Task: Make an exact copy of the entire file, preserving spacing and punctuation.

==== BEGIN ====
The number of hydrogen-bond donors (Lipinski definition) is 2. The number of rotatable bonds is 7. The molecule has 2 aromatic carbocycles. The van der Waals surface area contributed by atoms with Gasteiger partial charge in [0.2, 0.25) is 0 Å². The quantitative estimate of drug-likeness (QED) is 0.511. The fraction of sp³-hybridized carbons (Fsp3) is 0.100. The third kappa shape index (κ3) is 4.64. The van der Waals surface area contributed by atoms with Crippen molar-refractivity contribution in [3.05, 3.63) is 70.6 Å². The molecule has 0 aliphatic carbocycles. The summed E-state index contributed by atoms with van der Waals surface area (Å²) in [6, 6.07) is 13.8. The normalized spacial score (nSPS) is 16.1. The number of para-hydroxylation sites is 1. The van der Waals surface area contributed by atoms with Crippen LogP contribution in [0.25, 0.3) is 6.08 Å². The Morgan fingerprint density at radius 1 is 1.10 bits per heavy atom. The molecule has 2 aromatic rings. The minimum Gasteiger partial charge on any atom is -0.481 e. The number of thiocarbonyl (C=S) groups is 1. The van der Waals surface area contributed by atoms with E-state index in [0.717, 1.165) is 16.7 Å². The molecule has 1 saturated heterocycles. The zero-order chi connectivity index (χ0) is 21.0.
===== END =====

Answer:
The number of hydrogen-bond donors (Lipinski definition) is 2. The number of rotatable bonds is 7. The molecule has 2 aromatic carbocycles. The van der Waals surface area contributed by atoms with Gasteiger partial charge in [0.2, 0.25) is 0 Å². The quantitative estimate of drug-likeness (QED) is 0.511. The fraction of sp³-hybridized carbons (Fsp3) is 0.100. The third kappa shape index (κ3) is 4.64. The van der Waals surface area contributed by atoms with Crippen molar-refractivity contribution in [3.05, 3.63) is 70.6 Å². The molecule has 0 aliphatic carbocycles. The summed E-state index contributed by atoms with van der Waals surface area (Å²) in [6, 6.07) is 13.8. The normalized spacial score (nSPS) is 16.1. The number of para-hydroxylation sites is 1. The van der Waals surface area contributed by atoms with Crippen LogP contribution in [0.25, 0.3) is 6.08 Å². The Morgan fingerprint density at radius 1 is 1.10 bits per heavy atom. The molecule has 2 aromatic rings. The minimum Gasteiger partial charge on any atom is -0.481 e. The number of thiocarbonyl (C=S) groups is 1. The van der Waals surface area contributed by atoms with E-state index in [0.717, 1.165) is 16.7 Å². The molecule has 1 saturated heterocycles. The zero-order chi connectivity index (χ0) is 21.0.